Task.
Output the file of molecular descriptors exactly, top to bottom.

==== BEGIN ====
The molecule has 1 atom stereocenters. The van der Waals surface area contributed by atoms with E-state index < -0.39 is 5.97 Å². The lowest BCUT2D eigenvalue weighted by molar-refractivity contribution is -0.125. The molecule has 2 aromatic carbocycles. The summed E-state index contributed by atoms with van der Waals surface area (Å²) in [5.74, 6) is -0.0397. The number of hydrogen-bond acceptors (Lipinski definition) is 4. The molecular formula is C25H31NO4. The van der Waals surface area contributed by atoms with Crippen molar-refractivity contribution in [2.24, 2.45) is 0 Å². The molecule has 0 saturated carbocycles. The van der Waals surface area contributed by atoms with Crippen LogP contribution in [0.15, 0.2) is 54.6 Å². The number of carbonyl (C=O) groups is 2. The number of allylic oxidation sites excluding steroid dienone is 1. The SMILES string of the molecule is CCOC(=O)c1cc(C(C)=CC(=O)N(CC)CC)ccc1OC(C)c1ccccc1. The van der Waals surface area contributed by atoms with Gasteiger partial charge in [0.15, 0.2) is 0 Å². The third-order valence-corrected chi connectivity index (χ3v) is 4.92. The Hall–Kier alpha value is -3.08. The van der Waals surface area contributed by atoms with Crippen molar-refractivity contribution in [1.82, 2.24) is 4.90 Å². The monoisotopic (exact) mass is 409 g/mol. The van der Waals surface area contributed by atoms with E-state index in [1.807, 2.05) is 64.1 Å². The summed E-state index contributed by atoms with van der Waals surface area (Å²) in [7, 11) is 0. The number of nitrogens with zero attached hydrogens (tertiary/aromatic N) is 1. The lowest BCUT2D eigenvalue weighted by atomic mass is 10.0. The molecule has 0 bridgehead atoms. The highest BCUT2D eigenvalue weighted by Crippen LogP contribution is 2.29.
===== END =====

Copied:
The molecule has 1 atom stereocenters. The van der Waals surface area contributed by atoms with E-state index < -0.39 is 5.97 Å². The lowest BCUT2D eigenvalue weighted by molar-refractivity contribution is -0.125. The molecule has 2 aromatic carbocycles. The summed E-state index contributed by atoms with van der Waals surface area (Å²) in [5.74, 6) is -0.0397. The number of hydrogen-bond acceptors (Lipinski definition) is 4. The molecular formula is C25H31NO4. The van der Waals surface area contributed by atoms with Crippen molar-refractivity contribution in [2.24, 2.45) is 0 Å². The molecule has 0 saturated carbocycles. The van der Waals surface area contributed by atoms with Crippen LogP contribution in [0.15, 0.2) is 54.6 Å². The number of carbonyl (C=O) groups is 2. The number of allylic oxidation sites excluding steroid dienone is 1. The SMILES string of the molecule is CCOC(=O)c1cc(C(C)=CC(=O)N(CC)CC)ccc1OC(C)c1ccccc1. The van der Waals surface area contributed by atoms with Gasteiger partial charge in [0.15, 0.2) is 0 Å². The third-order valence-corrected chi connectivity index (χ3v) is 4.92. The Hall–Kier alpha value is -3.08. The van der Waals surface area contributed by atoms with Crippen molar-refractivity contribution in [1.82, 2.24) is 4.90 Å². The monoisotopic (exact) mass is 409 g/mol. The van der Waals surface area contributed by atoms with E-state index in [1.807, 2.05) is 64.1 Å². The summed E-state index contributed by atoms with van der Waals surface area (Å²) in [7, 11) is 0. The number of nitrogens with zero attached hydrogens (tertiary/aromatic N) is 1. The lowest BCUT2D eigenvalue weighted by atomic mass is 10.0. The molecule has 0 bridgehead atoms. The highest BCUT2D eigenvalue weighted by Crippen LogP contribution is 2.29.